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The Northern Zhou
Northern Zhou
(/dʒoʊ/;[4] Chinese: 北周; pinyin: Bĕi Zhōu) followed the Western Wei, and ruled northern China
China
from 557 to 581 AD. The last of the Northern Dynasties of China's Northern and Southern dynasties period, it was eventually overthrown by the Sui Dynasty. Like the preceding Western and Northern Wei
Northern Wei
dynasties, the Northern Zhou were members of the Tuoba
Tuoba
clan of the Xianbei. The Northern Zhou's basis of power was established by Yuwen Tai, who was paramount general of Western Wei, following the split of Northern Wei into Western Wei
Western Wei
and Eastern Wei
Eastern Wei
in 535. After Yuwen Tai's death in 556, Yuwen Tai's nephew Yuwen Hu forced Emperor Gong of Western Wei to yield the throne to Yuwen Tai's son Yuwen Jue (Emperor Xiaomin), establishing Northern Zhou. The reigns of the first three emperors (Yuwen Tai's sons) – Emperor Xiaomin, Emperor Ming, and Emperor Wu were dominated by Yuwen Hu, until Emperor Wu ambushed and killed Yuwen Hu in 572 and assumed power personally. With Emperor Wu as a capable ruler, Northern Zhou
Northern Zhou
destroyed rival Northern Qi
Northern Qi
in 577, taking over Northern Qi's territory. However, Emperor Wu's death in 578 doomed the state, as his son Emperor Xuan was an arbitrary and violent ruler whose unorthodox behavior greatly weakened the state. After his death in 580, when he was already nominally retired (Taishang Huang), Xuan's father-in-law Yang Jian took power, and in 581 seized the throne from Emperor Xuan's son Emperor Jing, establishing Sui. The young Emperor Jing and the imperial Yuwen clan, were subsequently slaughtered by Yang Jian.[5][6] The area was known as Guannei 關內. The Northern Zhou
Northern Zhou
drew upon the Zhou dynasty for inspiration.[7] The Northern Zhou
Northern Zhou
military included Han Chinese.[8]

Contents

1 Emperors 2 Emperors family tree 3 See also 4 Notes 5 References

Emperors[edit]

Posthumous Names ( Shi Hao 諡號) Born Names Period of Reigns Era Names ( Nian Hao 年號) and their according range of years

Northern dynasty

Northern Zhou
Northern Zhou
Dynasty 557-581

Convention: Northern Zhou
Northern Zhou
+ posthumous name

Xiao Min Di (孝閔帝 xiào mǐn dì) Yuwen Jue (宇文覺 yǔ wén jué) 557 Did not exist

Ming Di (明帝 míng dì) or Xiao Ming Di (孝明帝 xiào míng dì) Yuwen Yu (宇文毓 yǔ wén yù) 557-560 Wucheng (武成 wǔ chéng) 559-560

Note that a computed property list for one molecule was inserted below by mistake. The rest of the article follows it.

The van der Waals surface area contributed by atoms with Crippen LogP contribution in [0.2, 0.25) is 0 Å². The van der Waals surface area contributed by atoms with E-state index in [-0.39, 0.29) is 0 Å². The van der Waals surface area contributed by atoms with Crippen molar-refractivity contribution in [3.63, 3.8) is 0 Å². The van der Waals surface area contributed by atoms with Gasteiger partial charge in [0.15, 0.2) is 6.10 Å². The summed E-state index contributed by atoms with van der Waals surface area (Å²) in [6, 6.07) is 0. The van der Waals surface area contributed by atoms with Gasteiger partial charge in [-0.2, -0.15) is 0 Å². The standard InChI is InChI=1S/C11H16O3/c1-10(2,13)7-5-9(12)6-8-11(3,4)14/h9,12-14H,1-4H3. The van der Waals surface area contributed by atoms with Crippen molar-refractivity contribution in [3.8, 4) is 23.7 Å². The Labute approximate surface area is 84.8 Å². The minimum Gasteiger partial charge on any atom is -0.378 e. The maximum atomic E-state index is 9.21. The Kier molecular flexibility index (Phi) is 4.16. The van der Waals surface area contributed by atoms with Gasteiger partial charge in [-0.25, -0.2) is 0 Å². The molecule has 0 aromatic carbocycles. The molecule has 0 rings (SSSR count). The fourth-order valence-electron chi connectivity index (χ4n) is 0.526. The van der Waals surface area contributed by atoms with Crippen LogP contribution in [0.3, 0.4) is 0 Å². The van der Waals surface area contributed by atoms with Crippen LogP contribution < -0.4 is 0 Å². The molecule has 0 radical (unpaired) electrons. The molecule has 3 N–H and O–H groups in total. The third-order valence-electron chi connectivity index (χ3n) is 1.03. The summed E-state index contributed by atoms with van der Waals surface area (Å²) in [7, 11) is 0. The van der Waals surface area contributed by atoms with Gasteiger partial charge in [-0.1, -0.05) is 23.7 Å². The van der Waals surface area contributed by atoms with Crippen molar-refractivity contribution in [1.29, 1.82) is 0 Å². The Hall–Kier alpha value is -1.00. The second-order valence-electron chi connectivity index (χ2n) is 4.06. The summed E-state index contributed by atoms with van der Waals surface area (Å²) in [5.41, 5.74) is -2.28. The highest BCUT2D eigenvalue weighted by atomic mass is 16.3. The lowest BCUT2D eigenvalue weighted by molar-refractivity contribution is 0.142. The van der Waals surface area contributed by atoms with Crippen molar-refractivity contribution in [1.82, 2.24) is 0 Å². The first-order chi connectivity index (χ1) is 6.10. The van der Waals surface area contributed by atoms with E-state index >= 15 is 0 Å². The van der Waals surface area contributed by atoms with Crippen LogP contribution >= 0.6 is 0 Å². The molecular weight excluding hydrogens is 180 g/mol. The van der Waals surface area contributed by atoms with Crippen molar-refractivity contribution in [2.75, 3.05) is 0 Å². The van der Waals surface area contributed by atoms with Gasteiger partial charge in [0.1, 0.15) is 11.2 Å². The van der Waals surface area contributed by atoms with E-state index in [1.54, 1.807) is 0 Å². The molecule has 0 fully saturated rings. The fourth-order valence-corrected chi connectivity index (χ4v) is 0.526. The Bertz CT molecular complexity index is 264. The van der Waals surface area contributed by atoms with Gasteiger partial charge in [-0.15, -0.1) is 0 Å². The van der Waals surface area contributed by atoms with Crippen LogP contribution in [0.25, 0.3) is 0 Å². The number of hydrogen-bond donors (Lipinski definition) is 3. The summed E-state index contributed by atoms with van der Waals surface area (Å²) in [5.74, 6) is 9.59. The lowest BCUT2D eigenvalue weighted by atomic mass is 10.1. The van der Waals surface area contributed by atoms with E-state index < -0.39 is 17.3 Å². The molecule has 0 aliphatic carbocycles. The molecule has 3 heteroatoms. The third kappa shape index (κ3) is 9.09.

Wu Di (武帝 wǔ dì) Yuwen Yong (宇文邕 yǔ wén yōng) 561-578 Baoding (保定 bǎo dìng) 560-565 Tianhe (天和 tiān hé) 566-572 Jiande (建德 jiàn dé) 572-578 Xuanzheng (宣政 xuān zhèng) 578

Xuan Di (宣帝 xuān dì) Yuwen Yun (宇文贇 yǔ wén yūn) 578-579 Dacheng (大成 dà chéng) 579

Jing Di (靜帝 jìng dì) Yuwen Chan (宇文闡 yǔ wén chǎn) 579-581[9] Daxiang (大象 dà xiàng) 579-581 Dading (大定 dà dìng) 581

Emperors family tree[edit]

Northern Zhou
Northern Zhou
emperors family tree

Yuwen Gong 宇文肱 (d.526)

Yuan Huai 元怀 (488-517)

Yuwen Hao 宇文顥 (d. 524)

Yuwen Tai 宇文泰 (507–556)

Princess Fengyi (d. 541)

Emp. Xiaowu of Northern Wei r.532–535

Dugu Xin 獨孤信 504-557

Yuwen Hu 宇文護 (513–572)

Yuwen Xian 宇文憲 545–578

Yuwen Jue 宇文覺 (542–557) Xiaomin (r. 557)1

Yuwen Yong 宇文邕 (543–578) Wu (r. 560–578)3

Yuwen Yu 宇文毓 (534–560) Ming (r. 557–560)2

Empress Dugu 獨孤王后 d.558

Dugu Qieluo 獨孤伽羅 544–602

Emperor Wen of Sui r.581–604

Duchess Dugu

Yuwen Yun 宇文贇 (559–580) Xuan (r. 578–579)4

Yang Lihua 楊麗華 561–609

Sui dynasty

Emperor Gaozu of Tang r.618–626

Yuwen Yan 宇文衍 (573–581) Jing (r. 579–581)5

Tang dynasty

See also[edit]

Wikimedia Commons has media related to Northern Zhou.

List of pre-modern great powers

Notes[edit]

^ Zizhi Tongjian, vol. 167. ^ Zizhi Tongjian, vol. 175. ^ Rein Taagepera "Size and Duration of Empires: Growth-Decline Curves, 600 B.C. to 600 A.D.", Social Science History Vol. 3, 115-138 (1979) ^ "Zhou". Random House Webster's Unabridged Dictionary. ^ Patricia Buckley Ebrey; Anne Walthall (1 January 2013). East Asia: A Cultural, Social, and Political History. Cengage Learning. pp. 76–. ISBN 1-133-60647-4.  ^ Patricia Buckley Ebrey; Anne Walthall (1 January 2013). Pre-Modern East Asia: A Cultural, Social, and Political History, Volume I: To 1800. Cengage Learning. pp. 76–. ISBN 1-133-60651-2.  ^ Charles Holcombe (2011). A History of East Asia: From the Origins of Civilization to the Twenty-First Century. Cambridge University Press. pp. 97–. ISBN 978-0-521-51595-5.  ^ ARS ORIENTALIS. 1986. p. 42.  ^ In 580, after Emperor Xuan's death, the general Yuchi Jiong, believing that the regent Yang Jian was about to seize the throne, rose against Yang and declared a son of Emperor Wu's brother Yuwen Zhao (宇文招) the Prince of Zhao, whose name is lost to history, emperor, but as Yuchi was soon defeated, and nothing further was known about the emperor that he declared, that son of Yuwen Zhao is usually not considered an emperor of Northern Zhou.

References[edit]

Book of Zhou History of Northern Dynasties Zizhi Tongjian

v t e

Northern and Southern dynasties
Northern and Southern dynasties
(420–589)

Northern dynasties

Northern Wei Eastern Wei Western Wei Northern Qi Northern Zhou

Southern dynasties

Liu Song Southern Qi Liang (W

.